Space debris, traffic control

Military efforts to improve the quality of space intelligence are taking place as the Trump administration moves to reassign the government’s SSA responsibilities. The job of alerting commercial operators and foreign countries of potential collisions or hostile activities will shift from the Air Force Space Command to the Commerce Department.

The changeover has drawn praise as long overdue. The military wants to turn more attention to space war fighting and not have to spend resources supporting civilian space traffic management. Meanwhile, commercial satellite operators have grown frustrated by the military’s reluctance to share space data and would like to see a civilian agency step up support for private sector space activity.

The military maintains a catalog of about 20,000 space objects larger than 10 cm in Earth orbit and makes that data publicly available. Although that is a valuable service, the military’s “operational procedures do not always prioritize commercial satellite operations, and the services provided are limited in their transparency, timeliness, and machine-to-machine interactivity” with operators’ data about the location of space objects, noted Adam Archuleta, satellite navigation systems engineer, at Maxar Technologies’ DigitalGlobe.

By recent estimates, he noted, there are 29,000 objects in space that are larger than 10 cm, 750,000 from 1 to 10 cm, and more than 166 million from 1 mm to 1 cm.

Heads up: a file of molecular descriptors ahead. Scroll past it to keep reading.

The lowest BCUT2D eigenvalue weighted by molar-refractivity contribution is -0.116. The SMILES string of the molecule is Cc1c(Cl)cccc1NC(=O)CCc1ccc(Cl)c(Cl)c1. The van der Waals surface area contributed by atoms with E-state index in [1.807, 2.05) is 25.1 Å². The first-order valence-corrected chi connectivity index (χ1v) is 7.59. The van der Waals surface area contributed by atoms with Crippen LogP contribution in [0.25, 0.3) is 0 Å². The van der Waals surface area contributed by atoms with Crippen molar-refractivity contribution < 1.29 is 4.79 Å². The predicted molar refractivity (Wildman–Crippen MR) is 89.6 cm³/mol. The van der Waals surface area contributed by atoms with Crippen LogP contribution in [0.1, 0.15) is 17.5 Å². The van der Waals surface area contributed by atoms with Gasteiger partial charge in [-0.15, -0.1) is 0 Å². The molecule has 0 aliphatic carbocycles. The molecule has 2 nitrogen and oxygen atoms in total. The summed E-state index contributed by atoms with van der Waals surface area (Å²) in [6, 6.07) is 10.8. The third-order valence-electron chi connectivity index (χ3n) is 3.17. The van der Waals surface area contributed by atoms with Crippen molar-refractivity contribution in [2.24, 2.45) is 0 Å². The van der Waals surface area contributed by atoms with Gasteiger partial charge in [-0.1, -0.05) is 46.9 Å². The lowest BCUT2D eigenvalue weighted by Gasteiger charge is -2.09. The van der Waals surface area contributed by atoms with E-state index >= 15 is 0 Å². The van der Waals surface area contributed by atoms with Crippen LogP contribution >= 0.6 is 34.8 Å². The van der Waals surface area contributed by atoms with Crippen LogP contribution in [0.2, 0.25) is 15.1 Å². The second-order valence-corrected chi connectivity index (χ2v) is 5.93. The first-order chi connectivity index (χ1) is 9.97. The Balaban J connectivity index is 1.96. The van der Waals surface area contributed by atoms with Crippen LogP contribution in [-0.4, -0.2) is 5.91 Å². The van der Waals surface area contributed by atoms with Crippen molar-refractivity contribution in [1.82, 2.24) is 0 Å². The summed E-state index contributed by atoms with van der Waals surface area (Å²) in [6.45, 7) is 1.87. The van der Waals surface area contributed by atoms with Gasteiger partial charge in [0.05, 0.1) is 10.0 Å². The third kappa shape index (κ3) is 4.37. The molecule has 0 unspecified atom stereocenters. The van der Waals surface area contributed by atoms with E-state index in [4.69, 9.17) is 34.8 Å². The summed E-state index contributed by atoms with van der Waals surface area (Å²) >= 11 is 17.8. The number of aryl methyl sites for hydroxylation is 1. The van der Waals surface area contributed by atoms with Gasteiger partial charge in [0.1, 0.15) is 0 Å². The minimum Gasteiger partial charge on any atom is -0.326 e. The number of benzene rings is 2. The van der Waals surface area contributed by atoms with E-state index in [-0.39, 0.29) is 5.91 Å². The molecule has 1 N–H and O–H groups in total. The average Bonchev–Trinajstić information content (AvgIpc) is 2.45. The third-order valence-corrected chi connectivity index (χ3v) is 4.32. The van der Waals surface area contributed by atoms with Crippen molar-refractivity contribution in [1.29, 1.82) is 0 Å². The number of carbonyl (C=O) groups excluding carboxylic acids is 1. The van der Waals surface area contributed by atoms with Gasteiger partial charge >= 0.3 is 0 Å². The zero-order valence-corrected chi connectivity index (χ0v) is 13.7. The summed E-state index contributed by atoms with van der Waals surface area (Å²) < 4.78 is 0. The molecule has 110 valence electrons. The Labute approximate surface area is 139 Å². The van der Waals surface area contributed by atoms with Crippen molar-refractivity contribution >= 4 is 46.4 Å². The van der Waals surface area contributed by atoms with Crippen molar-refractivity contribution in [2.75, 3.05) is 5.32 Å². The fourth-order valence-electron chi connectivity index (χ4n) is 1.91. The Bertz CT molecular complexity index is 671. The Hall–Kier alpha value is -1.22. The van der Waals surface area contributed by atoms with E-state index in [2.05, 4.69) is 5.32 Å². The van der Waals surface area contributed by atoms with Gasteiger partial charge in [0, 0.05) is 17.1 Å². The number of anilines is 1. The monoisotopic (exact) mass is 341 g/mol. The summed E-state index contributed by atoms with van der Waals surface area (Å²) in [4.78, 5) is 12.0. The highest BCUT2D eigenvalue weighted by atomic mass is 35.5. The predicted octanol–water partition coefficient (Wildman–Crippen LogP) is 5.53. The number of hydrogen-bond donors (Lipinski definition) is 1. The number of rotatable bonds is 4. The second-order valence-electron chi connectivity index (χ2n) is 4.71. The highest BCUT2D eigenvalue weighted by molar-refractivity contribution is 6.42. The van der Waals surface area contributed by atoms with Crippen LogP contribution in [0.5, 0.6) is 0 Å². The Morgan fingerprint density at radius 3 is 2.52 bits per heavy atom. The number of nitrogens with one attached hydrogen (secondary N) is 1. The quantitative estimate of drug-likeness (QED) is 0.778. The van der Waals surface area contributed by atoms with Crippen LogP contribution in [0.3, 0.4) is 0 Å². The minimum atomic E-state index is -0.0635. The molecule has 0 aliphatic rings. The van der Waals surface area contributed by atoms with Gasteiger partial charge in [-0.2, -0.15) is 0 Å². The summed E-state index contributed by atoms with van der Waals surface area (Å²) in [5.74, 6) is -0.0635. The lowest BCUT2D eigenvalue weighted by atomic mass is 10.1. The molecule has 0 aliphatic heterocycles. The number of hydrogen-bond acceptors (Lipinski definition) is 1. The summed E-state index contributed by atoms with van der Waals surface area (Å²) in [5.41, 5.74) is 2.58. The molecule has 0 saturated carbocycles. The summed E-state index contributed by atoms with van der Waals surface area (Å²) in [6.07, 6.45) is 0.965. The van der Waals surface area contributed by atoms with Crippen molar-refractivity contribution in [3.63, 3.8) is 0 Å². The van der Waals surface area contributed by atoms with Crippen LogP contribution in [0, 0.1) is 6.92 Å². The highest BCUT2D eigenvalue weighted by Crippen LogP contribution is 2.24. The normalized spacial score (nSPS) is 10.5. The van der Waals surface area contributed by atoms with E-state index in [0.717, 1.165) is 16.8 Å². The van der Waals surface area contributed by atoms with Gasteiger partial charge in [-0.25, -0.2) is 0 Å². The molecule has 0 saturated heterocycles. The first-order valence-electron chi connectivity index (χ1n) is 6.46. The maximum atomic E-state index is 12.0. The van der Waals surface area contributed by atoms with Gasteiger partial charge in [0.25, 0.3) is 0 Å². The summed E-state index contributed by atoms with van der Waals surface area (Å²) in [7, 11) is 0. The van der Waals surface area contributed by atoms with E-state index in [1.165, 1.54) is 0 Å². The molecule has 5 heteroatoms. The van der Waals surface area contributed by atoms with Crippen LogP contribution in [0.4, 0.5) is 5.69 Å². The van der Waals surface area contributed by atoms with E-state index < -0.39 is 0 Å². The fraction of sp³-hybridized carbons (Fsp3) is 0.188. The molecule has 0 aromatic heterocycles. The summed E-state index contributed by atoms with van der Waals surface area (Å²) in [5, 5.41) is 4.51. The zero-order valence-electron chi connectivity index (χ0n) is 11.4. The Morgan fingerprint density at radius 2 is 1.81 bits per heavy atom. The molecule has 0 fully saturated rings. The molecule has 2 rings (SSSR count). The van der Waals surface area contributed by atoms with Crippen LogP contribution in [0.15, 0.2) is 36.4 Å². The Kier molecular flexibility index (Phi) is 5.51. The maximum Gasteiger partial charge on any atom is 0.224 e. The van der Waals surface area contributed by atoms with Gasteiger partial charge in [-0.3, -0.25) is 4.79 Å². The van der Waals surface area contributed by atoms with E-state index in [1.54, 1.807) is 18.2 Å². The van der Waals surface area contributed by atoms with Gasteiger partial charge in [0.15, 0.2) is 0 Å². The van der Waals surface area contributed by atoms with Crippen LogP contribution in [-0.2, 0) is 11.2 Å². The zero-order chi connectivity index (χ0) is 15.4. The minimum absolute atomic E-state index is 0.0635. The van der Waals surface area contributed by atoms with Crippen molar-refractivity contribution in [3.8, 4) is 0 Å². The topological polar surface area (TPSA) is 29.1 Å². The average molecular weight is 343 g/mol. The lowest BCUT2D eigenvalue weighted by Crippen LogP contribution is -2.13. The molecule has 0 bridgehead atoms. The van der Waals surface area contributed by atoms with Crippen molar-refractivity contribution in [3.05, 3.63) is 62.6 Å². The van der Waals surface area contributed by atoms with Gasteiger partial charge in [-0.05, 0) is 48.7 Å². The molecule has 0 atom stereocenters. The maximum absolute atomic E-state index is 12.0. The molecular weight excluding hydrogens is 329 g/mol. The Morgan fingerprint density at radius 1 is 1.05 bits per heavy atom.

DigitalGlobe, like other satellite operators, are adding commercial data sources to their internal collision avoidance systems to supplemental military data. Archuleta said the company is now working with LeoLabs, whose cloud-based software turns radar data into information about where debris is located on orbit.

The commercial sector’s SSA problems are somewhat similar to the military’s challenges in space battle management.

Companies need better data to safely manage their fleets and cope with space congestion, said Walter Scott, executive vice president and chief technology officer of DigitalGlobe.

Technologies like artificial intelligence and analytics are going to be useful, but there is also a growing appetite for policies and agreements on rules and norms of behavior in space, Scott told SpaceNews. “We’re just beginning to see the emergence of AI in dealing with large amounts of data in space,” he said. “As the number of objects tracked increases you begin to see AI doing a better job at prediction.”

Having commercial data sources like LeoLabs makes it easier to anticipate where other satellites or objects might be, Scott said. Along with the access to more data should be the development of a set of rules. This is an issue that affects everyone, said Scott, including the commercial industry, governments and militaries around the world.

Scott said the proliferation of space junk also demands that the industry come up with technologies to remove it. He mentioned Maxar’s satellite servicing robot that is being developed with the Defense Advanced Research Projects Agency. “It’s a space robot that can move around, grab a failed satellite and relocate it, potentially placing it in an orbit where it won’t create a problem.”